“I clean my mouth ‘cause froth comes out,” Ms. Phair commiserates. “Send it up on fire. Death before dawn. Send it up on fire. Death before dawn.”
She squeezes the arms of her chair. How could Todd do this? After she’d done practically the whole report for him. After she gave him years of love in her mind, never doing him wrong. After she’d pitied him.
She imagines him in his street clothes on tilting polar ice, clubbing baby seals and humping their pulped heads. Sex and carnage and rancid death. Humping and pumping. Pumping and pumping.
Beddy retches into her wastebasket, and then the tears come. She becomes a confusion of bodily actions, coughing and crying and retching until she exhausts all of them. She sits up and takes stock of the trauma in her mirror.
No matter. She heard you only wear a prom dress once anyway, and she needs this one less than once.
She grabs the fabric scissors from her dresser top and poises them over her breastplate. Inhales deeply.
The scissors swoop and shear away the top to her dress, and her breasts tumble out and sparkle with blood. The scissors move down her torso and over the isthmus where her legs part, taking pubic hair with them before finally scything the dress in two. The scissors do it all without guidance, by their own volition. She stands then, boring into the mirror, that pitiless arbiter.
She takes it all in.
On a good day, and today began as a luminously good day, she might have seen her body as a deluxe-sized hourglass. Generous breasts. A firm neck sloping into a slight face mottled with, but not distorted by, rosy freckles that peppered the bridge of her nose and her upper cheeks. Conspicuous eyebrows several shades darker than her dark red hair, crowning her fertile, startlingly green eyes. Even on the bad days, when she is loath to be naked in the shower, she is thankful for her eyes. Sometimes, she can start with them, and let the positive self-regard radiate outward.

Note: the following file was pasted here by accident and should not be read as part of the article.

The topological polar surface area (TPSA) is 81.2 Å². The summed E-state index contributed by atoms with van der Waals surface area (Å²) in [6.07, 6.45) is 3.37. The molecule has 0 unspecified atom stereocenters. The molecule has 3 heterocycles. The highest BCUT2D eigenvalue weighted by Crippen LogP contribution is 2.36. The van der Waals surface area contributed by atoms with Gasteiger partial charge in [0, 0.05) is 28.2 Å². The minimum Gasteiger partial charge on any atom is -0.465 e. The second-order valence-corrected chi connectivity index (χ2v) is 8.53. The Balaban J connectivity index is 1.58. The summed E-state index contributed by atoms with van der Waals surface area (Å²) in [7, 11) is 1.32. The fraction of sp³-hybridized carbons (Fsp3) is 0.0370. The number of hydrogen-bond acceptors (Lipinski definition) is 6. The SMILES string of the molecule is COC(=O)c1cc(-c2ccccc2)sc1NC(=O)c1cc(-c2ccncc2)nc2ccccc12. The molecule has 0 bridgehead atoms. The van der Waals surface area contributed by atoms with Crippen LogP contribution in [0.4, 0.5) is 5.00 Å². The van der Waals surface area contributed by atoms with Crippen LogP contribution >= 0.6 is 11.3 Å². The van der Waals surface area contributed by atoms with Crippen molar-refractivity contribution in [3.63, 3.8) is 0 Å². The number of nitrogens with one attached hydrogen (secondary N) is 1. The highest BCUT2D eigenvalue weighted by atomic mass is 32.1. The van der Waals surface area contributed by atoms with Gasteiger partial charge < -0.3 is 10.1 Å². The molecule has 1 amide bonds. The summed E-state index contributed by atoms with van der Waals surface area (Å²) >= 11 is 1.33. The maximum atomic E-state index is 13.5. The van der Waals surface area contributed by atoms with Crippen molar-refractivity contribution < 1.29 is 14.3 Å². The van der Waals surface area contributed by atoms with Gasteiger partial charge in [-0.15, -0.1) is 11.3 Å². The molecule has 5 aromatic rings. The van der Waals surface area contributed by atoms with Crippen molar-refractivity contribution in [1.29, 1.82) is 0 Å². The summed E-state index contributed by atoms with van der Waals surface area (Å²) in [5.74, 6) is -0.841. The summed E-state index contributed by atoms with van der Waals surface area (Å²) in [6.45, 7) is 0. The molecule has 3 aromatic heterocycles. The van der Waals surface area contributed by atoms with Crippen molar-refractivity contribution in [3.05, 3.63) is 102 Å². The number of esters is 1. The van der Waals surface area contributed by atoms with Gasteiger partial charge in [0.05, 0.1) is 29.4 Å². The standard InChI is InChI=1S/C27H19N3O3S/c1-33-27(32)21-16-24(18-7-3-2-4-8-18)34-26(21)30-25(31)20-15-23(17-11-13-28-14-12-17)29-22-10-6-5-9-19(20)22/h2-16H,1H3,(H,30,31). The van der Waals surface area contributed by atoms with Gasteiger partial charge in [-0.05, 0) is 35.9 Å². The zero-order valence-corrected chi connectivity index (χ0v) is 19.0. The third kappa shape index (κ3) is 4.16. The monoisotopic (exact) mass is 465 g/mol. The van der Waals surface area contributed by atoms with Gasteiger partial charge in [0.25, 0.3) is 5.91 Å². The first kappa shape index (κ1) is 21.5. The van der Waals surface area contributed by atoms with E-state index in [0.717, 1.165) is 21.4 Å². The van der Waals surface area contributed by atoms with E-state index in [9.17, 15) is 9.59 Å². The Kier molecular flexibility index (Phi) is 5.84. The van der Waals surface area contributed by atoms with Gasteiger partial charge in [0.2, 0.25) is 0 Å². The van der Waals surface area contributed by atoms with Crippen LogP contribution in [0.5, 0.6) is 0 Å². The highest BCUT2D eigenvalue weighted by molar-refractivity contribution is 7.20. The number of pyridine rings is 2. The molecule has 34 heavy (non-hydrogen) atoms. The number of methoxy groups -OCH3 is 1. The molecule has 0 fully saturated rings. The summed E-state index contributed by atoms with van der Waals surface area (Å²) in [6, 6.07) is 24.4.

But days always shift so quickly. Now every feature is tilted to its contrary. Now, her freckles are a rash. And why are her eyebrows so weirdly dark? And her skin isn’t creamy enough. Not like other redheads. Hers is just, bleh. Flat.
She hounds a few pre-zits with her fingers and squeezes, waiting for a satisfying pop. A release. But the skin just breaks under the scrutiny, wells up with little tears of blood.
She focuses away from her face and probes in the places she wishes her bones were more glaring. Shoulders. Elbows. She hates how her upper arm gums around her elbow like a toothless mouth. She’d kill for a collarbone.
She lifts her sagging breasts to an optimal angle and altitude and, holding them in that impossible position, sucks in her breath until her rib muscles cry out. Then she sighs and lets go, giving them up to gravity. They smack into her upper belly, repulsing her as she watches the ripples in her disturbed pond of flesh.
She follows with her finger the slight, but insistent, trail of hair running from above her navel to just beneath her cleavage. Shaven, it irritates and catches on the inside of shirts, so she tries to leave it alone. The blood loosed by the errant scissors has stained it a bolder red.
Even her eyes are no diversion tonight. Now they’re too pretty to be wasted on her.
Looking at herself magnified, laid bare, bright blood running down her chest, the spirulina green eyeshadow streaks on her cheeks, she sees a once-fabulous layer cake in rot.
Duffy was right. No one wants to eat her.
She decides to call her friend Dallas. He knows persecution intimately. Then she remembers he is taking Connie. Di is there too. They’re all there.
She eyes the telephone cord coiled noose-like.